In case you hadn’t noticed, the Colorado Rockies (‘E’ number of 17) are playing some great baseball right now.  They had won eight in a row before their 3-2 extra innings loss to the Padres last night and are now just three games behind the L.A. Dodgers in the NL West. 

It’s not quite 2007 all over again, we’ll have to wait a long time for another team to go on such an incredible stretch run as the Rockies produced that year, but it’s impressive all the same.  Colorado were 14.5 games behind the hot-starting Dodgers with a 18-28 record when they fired Clint Hurdle and replaced him with former Dodgers and Pirates manager Jim Tracy at the end of May.  I can’t say I’ve ever been a big fan of Tracy, but you can’t argue with the results: the Rockies are 64-33 under his stewardship.

The Dodgers may have won twelve of the fifteen games between the two sides this season, but they know all too well that the Rockies are a big threat to their hopes of retaining their NL West crown.

Jeter: Yankees’ hit king

Another seemingly inevitable feat was achieved this week as Derek Jeter surpassed Lou Gehrig to become the New York Yankees’ all-time hits leader with 2,722.  You don’t need to add much explanation to that sentence to get across the magnitude of the achievement.  Gehrig’s name is one you quickly learn as a newcomer to baseball, not just as a Yankee legend but as a baseball legend. 

It seems incredible that some people were lining up to issue the last rites on Jeter’s career after his 2008 season.  A .300/.363/.408 batting line wasn’t up to his normal standards, but to say that was the beginning of the end was pushing things a bit.  He has truly returned to form this year and it’s not simply been a result of the hitter-friendly new Yankee Stadium.  It may well have added some homers onto his total (twelve of his seventeen so far have come at home), but he’s actually hitting better on the road.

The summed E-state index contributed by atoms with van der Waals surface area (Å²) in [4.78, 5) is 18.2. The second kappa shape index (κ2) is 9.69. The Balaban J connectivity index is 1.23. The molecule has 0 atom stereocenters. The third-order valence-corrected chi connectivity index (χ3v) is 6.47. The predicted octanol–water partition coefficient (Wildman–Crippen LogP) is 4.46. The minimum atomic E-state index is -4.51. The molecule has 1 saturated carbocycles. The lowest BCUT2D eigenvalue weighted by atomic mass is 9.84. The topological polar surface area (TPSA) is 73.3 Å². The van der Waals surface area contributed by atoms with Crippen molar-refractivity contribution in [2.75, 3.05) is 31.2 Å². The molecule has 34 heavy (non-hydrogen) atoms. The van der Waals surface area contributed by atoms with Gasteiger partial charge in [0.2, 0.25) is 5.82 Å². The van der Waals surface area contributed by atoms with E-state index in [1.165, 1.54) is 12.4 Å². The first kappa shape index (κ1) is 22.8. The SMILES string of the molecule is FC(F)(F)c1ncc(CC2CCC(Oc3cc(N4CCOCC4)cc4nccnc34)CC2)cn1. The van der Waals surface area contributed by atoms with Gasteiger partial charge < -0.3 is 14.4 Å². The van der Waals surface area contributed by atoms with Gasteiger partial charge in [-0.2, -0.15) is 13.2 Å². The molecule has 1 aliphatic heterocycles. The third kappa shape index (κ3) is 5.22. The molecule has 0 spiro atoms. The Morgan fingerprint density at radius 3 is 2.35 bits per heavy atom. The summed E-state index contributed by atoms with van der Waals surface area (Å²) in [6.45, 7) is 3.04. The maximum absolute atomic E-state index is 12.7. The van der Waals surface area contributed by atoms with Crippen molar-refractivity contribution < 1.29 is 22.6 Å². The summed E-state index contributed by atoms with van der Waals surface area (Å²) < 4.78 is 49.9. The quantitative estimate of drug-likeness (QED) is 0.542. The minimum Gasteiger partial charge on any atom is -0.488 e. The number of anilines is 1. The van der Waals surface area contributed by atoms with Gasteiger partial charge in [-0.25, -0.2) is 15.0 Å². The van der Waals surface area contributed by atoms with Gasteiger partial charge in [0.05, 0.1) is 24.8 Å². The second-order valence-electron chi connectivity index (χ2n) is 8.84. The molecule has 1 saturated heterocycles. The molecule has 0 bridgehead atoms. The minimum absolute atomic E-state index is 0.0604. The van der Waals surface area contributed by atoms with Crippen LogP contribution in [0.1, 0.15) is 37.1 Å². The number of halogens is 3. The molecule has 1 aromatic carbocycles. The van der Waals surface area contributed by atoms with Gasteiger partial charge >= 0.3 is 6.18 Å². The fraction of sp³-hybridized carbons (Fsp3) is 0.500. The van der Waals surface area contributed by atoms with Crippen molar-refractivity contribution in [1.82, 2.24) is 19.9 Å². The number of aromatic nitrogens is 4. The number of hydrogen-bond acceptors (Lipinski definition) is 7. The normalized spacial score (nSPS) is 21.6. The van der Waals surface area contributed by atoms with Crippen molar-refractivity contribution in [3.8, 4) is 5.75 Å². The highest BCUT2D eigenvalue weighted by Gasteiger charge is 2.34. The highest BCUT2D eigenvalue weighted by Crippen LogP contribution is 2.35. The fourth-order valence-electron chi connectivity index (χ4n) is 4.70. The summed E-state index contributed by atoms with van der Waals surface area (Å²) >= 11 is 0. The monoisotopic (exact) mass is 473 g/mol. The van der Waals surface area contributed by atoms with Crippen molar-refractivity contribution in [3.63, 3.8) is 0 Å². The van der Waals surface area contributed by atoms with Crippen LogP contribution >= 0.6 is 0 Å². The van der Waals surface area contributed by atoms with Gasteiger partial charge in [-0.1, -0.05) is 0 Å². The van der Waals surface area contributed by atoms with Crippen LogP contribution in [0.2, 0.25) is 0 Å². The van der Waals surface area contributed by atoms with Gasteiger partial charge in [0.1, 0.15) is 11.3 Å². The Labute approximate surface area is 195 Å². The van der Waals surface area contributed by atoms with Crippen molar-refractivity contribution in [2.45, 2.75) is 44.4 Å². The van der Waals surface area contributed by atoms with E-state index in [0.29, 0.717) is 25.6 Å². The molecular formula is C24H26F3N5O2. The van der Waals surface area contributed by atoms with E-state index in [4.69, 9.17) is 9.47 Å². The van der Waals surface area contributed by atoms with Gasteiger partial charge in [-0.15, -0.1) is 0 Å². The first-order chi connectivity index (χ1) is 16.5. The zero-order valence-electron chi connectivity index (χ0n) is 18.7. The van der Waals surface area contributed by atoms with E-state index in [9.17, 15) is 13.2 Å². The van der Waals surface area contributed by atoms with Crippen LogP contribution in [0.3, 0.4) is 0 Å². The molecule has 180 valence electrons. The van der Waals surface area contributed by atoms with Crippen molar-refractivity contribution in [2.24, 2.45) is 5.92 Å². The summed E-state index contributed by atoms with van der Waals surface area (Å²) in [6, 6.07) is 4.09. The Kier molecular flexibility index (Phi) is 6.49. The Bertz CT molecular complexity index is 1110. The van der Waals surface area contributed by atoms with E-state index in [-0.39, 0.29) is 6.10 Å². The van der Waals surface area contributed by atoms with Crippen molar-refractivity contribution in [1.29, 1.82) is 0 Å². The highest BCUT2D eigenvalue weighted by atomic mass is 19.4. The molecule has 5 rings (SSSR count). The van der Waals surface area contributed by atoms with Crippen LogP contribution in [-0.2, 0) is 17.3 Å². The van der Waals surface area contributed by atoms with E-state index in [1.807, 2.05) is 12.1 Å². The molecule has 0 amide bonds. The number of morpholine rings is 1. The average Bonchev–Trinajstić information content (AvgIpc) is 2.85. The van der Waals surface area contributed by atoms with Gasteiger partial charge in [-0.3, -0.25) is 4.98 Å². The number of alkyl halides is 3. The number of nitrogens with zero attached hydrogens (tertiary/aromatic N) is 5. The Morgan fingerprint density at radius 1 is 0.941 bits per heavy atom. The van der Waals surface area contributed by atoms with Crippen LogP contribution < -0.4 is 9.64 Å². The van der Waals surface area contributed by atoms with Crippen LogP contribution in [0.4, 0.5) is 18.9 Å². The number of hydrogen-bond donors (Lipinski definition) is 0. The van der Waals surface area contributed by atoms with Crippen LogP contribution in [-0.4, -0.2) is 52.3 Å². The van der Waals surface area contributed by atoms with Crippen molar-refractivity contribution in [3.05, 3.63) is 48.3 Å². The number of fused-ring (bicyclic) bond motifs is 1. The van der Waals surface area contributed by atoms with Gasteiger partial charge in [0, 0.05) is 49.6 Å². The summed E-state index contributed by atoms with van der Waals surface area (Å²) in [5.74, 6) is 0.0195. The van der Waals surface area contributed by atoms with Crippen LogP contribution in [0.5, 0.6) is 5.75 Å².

It’s been a memorable season so far for Jeter.  For all his achievements this year, nothing would please him more than earning his fifth World Series ring after nine seasons since his last.  The way the Yankees are playing, you wouldn’t bet against it either.

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3 comments

Joe Cooter September 13, 2009 - 12:16 pm

What you have to keep in mind is the fact that Gehrig held that record for 72 years. Some of Jeter’s detractors where trying to say that people would claim Jeter was better than Gehrig, which is nonsense since Gehrig and Jeter are two differant types of players that should not be compared. Gehrig was a power hitter while Jeter is a line drive hitter whose job is to get on base. It really isn’t fair to make an apples to oranges comparrison like that.

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Joe Cooter September 14, 2009 - 1:55 pm

Well you can add the rays to the ranks of those who have been officially eliminated, atleast ffrom winning their division. With yesterday’s doubleheader loss to the Red Sox the rays were officially eliminated from the division Race. The maximum they can now win is 91 games, which is one less than the Yankees currently have at 92.

Reply
Chico September 16, 2009 - 6:08 pm

The Yankees will be eliminated in the playoffs and again prove that just spending money does not even get you into the World Series. This is the Angels year.